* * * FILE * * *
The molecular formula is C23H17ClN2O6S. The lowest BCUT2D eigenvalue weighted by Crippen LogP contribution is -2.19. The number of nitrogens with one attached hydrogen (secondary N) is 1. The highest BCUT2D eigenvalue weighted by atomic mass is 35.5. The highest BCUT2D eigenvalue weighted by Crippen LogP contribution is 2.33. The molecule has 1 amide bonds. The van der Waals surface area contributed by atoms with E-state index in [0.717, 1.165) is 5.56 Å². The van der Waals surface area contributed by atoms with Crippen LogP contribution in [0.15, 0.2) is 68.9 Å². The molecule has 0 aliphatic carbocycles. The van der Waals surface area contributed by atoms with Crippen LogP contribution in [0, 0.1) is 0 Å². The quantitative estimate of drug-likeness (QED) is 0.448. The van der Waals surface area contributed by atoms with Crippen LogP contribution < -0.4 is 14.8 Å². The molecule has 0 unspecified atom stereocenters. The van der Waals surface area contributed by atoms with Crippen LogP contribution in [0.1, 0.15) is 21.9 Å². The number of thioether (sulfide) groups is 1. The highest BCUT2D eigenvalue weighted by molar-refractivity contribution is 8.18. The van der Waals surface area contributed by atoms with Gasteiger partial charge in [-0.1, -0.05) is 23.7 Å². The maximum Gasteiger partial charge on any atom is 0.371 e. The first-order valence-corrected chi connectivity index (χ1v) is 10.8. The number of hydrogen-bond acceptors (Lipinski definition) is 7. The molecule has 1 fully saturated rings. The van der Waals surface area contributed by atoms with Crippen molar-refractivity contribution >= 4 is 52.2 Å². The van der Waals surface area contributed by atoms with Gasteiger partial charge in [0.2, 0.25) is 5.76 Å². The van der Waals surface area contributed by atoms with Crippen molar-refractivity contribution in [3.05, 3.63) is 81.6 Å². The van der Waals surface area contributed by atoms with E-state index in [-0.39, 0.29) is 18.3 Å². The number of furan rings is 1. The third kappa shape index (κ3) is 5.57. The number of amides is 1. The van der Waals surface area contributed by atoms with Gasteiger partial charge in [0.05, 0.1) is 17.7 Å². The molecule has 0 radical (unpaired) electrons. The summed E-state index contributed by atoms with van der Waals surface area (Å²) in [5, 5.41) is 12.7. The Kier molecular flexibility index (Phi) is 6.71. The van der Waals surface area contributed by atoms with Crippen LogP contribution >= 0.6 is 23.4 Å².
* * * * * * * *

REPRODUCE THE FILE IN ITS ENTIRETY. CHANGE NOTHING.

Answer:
The molecular formula is C23H17ClN2O6S. The lowest BCUT2D eigenvalue weighted by Crippen LogP contribution is -2.19. The number of nitrogens with one attached hydrogen (secondary N) is 1. The highest BCUT2D eigenvalue weighted by atomic mass is 35.5. The highest BCUT2D eigenvalue weighted by Crippen LogP contribution is 2.33. The molecule has 1 amide bonds. The van der Waals surface area contributed by atoms with E-state index in [0.717, 1.165) is 5.56 Å². The van der Waals surface area contributed by atoms with Crippen LogP contribution in [0.15, 0.2) is 68.9 Å². The molecule has 0 aliphatic carbocycles. The van der Waals surface area contributed by atoms with Crippen LogP contribution in [0, 0.1) is 0 Å². The quantitative estimate of drug-likeness (QED) is 0.448. The van der Waals surface area contributed by atoms with Crippen LogP contribution < -0.4 is 14.8 Å². The molecule has 0 unspecified atom stereocenters. The van der Waals surface area contributed by atoms with Crippen LogP contribution in [0.1, 0.15) is 21.9 Å². The number of thioether (sulfide) groups is 1. The highest BCUT2D eigenvalue weighted by molar-refractivity contribution is 8.18. The van der Waals surface area contributed by atoms with Gasteiger partial charge in [-0.1, -0.05) is 23.7 Å². The maximum Gasteiger partial charge on any atom is 0.371 e. The first-order valence-corrected chi connectivity index (χ1v) is 10.8. The number of hydrogen-bond acceptors (Lipinski definition) is 7. The molecule has 1 fully saturated rings. The van der Waals surface area contributed by atoms with Crippen molar-refractivity contribution >= 4 is 52.2 Å². The van der Waals surface area contributed by atoms with Gasteiger partial charge in [0.2, 0.25) is 5.76 Å². The van der Waals surface area contributed by atoms with Crippen molar-refractivity contribution in [3.05, 3.63) is 81.6 Å². The van der Waals surface area contributed by atoms with E-state index in [-0.39, 0.29) is 18.3 Å². The number of furan rings is 1. The third kappa shape index (κ3) is 5.57. The number of amides is 1. The van der Waals surface area contributed by atoms with Gasteiger partial charge in [0.05, 0.1) is 17.7 Å². The molecule has 0 radical (unpaired) electrons. The summed E-state index contributed by atoms with van der Waals surface area (Å²) in [5, 5.41) is 12.7. The Kier molecular flexibility index (Phi) is 6.71. The van der Waals surface area contributed by atoms with Crippen LogP contribution >= 0.6 is 23.4 Å².